A doctor in Torrington hit some turbulence with American Airlines when one of his employees quit unexpectedly before an overseas charity mission.
For 17 years, the optometrist, Dr. Matthew Blondin and his wife, Audrey, have headed up a charity eye care mission to Nicaragua as part of the Volunteer Optometric Services to Humanity (VOSH, CT).
"This is an opportunity for doctors to really go in and make a difference on people's lives," Blondin said.
But this year's trip hit a snag when Blondin bought an American Airlines ticket costing $1272.39 for a staff member who unexpectedly quit.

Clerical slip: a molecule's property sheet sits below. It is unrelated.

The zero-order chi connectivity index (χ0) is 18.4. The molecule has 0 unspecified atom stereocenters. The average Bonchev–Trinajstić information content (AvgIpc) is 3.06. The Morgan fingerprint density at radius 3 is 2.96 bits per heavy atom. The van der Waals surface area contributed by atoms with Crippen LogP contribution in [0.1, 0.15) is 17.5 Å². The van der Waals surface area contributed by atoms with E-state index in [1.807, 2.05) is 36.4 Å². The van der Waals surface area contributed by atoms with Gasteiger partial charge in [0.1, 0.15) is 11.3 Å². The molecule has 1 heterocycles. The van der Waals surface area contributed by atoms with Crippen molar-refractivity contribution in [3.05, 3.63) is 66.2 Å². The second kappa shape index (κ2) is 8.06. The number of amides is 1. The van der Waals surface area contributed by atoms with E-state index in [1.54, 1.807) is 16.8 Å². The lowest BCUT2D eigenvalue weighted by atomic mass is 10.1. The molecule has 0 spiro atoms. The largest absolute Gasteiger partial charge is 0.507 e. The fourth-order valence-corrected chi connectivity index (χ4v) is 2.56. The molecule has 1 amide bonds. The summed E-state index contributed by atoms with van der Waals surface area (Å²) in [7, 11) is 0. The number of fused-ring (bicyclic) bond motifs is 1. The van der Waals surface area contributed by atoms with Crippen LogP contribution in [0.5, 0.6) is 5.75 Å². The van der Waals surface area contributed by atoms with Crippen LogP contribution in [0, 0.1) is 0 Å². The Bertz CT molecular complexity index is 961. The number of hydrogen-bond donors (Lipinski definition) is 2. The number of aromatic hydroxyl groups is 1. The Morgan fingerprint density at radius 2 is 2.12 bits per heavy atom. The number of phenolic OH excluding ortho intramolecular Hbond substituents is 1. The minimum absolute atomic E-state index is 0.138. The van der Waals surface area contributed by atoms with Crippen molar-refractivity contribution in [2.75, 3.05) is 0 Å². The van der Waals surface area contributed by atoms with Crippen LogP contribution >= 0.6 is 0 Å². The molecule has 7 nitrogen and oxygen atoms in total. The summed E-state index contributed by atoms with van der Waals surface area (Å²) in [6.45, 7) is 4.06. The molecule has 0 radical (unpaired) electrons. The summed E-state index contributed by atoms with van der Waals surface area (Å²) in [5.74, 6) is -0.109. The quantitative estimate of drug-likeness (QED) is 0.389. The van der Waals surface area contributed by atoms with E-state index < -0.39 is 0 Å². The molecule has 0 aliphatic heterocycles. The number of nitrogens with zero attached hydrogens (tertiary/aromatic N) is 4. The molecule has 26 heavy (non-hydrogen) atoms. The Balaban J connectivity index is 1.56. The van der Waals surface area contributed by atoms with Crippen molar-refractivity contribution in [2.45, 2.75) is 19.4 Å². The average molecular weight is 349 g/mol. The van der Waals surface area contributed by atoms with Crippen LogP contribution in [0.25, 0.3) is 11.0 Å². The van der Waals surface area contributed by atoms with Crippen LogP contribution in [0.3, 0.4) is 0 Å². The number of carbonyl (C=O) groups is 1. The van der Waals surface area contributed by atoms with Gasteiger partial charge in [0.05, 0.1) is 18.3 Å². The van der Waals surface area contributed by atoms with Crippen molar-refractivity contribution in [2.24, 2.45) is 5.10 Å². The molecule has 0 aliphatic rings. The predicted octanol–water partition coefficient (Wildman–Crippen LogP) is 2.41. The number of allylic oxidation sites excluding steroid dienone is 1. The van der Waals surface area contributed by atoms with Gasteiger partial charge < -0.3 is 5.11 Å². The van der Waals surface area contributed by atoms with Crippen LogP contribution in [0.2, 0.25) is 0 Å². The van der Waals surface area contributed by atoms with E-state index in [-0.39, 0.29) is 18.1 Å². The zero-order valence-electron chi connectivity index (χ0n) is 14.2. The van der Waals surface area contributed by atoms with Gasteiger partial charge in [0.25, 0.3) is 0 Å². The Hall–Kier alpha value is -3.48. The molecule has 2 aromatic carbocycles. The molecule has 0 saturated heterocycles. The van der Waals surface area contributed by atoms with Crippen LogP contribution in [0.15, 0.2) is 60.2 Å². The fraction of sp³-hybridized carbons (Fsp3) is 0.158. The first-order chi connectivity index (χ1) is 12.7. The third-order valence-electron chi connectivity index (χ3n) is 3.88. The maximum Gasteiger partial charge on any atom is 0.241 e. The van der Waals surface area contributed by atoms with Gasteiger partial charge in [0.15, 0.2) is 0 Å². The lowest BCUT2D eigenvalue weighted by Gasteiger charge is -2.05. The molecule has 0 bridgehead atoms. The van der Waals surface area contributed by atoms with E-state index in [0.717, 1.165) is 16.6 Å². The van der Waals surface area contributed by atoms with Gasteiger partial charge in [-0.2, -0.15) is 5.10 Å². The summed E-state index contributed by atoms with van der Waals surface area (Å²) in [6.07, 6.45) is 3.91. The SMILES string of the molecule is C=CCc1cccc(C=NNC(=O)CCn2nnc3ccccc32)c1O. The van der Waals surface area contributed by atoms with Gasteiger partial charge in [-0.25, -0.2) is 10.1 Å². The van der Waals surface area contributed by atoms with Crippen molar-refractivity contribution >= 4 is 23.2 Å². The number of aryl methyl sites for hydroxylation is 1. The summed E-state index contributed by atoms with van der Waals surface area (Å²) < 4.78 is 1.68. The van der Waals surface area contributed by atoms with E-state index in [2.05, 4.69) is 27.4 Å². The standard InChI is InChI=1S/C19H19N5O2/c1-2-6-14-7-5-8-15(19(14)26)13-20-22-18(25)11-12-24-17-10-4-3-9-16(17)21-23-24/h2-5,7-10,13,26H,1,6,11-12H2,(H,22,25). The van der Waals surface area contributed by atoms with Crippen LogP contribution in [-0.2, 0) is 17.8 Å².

Blondin said he tried to get a refund but it was "impossible."
He said when the contacted American Airlines for a refund or transfer, they said, "Sorry, we don’t credit money. We don’t issue another ticket. It’s only good for that particular person."
"It would be one thing if we were maybe on vacation, but this is part of a charity mission," Bronin said.
Frustrated with American Airlines, Blondin reached out to NBC Connecticut Responds.
A representative from the airline told NBC Connecticut that Blondin’s reservation was canceled and said they would also authorize a refund to his credit card, but it could take up to five days.
According to American Airlines, a non-refundable fare for a ticket can be changed, but the customer would have to pay the change fee. Regardless, American does not allow a name change from passenger to passenger.
In Blondin’s case, the airlines said they refunded the ticket amount as a gesture of goodwill.